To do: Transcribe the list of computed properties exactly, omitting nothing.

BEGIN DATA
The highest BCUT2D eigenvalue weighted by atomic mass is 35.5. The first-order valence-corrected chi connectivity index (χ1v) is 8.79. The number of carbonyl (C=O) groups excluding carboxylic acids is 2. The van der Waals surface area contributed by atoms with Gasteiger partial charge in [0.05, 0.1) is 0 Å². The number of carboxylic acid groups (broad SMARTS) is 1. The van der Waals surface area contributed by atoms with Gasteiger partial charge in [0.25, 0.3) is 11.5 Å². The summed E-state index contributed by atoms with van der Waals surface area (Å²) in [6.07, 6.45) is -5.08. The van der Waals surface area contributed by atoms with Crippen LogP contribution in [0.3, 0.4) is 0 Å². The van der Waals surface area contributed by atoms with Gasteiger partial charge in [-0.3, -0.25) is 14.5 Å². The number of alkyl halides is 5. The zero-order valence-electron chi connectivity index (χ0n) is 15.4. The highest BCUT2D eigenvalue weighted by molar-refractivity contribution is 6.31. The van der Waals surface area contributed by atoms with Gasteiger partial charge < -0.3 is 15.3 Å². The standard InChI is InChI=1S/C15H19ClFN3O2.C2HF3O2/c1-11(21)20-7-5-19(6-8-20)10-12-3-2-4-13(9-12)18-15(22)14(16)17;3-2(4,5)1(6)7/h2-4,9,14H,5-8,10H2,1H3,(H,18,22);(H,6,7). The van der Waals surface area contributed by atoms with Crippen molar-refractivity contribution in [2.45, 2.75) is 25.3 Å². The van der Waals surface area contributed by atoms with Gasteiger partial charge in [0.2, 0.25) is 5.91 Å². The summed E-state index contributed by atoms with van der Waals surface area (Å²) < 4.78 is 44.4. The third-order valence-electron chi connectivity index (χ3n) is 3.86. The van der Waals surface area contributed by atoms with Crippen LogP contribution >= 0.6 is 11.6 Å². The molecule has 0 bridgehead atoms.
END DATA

The highest BCUT2D eigenvalue weighted by atomic mass is 35.5. The first-order valence-corrected chi connectivity index (χ1v) is 8.79. The number of carbonyl (C=O) groups excluding carboxylic acids is 2. The van der Waals surface area contributed by atoms with Gasteiger partial charge in [0.05, 0.1) is 0 Å². The number of carboxylic acid groups (broad SMARTS) is 1. The van der Waals surface area contributed by atoms with Gasteiger partial charge in [0.25, 0.3) is 11.5 Å². The summed E-state index contributed by atoms with van der Waals surface area (Å²) in [6.07, 6.45) is -5.08. The van der Waals surface area contributed by atoms with Crippen LogP contribution in [0.3, 0.4) is 0 Å². The van der Waals surface area contributed by atoms with Gasteiger partial charge in [-0.3, -0.25) is 14.5 Å². The number of alkyl halides is 5. The zero-order valence-electron chi connectivity index (χ0n) is 15.4. The highest BCUT2D eigenvalue weighted by molar-refractivity contribution is 6.31. The van der Waals surface area contributed by atoms with Gasteiger partial charge < -0.3 is 15.3 Å². The standard InChI is InChI=1S/C15H19ClFN3O2.C2HF3O2/c1-11(21)20-7-5-19(6-8-20)10-12-3-2-4-13(9-12)18-15(22)14(16)17;3-2(4,5)1(6)7/h2-4,9,14H,5-8,10H2,1H3,(H,18,22);(H,6,7). The van der Waals surface area contributed by atoms with Crippen molar-refractivity contribution in [2.45, 2.75) is 25.3 Å². The van der Waals surface area contributed by atoms with Gasteiger partial charge in [0.2, 0.25) is 5.91 Å². The summed E-state index contributed by atoms with van der Waals surface area (Å²) < 4.78 is 44.4. The third-order valence-electron chi connectivity index (χ3n) is 3.86. The van der Waals surface area contributed by atoms with Crippen LogP contribution >= 0.6 is 11.6 Å². The molecule has 0 bridgehead atoms.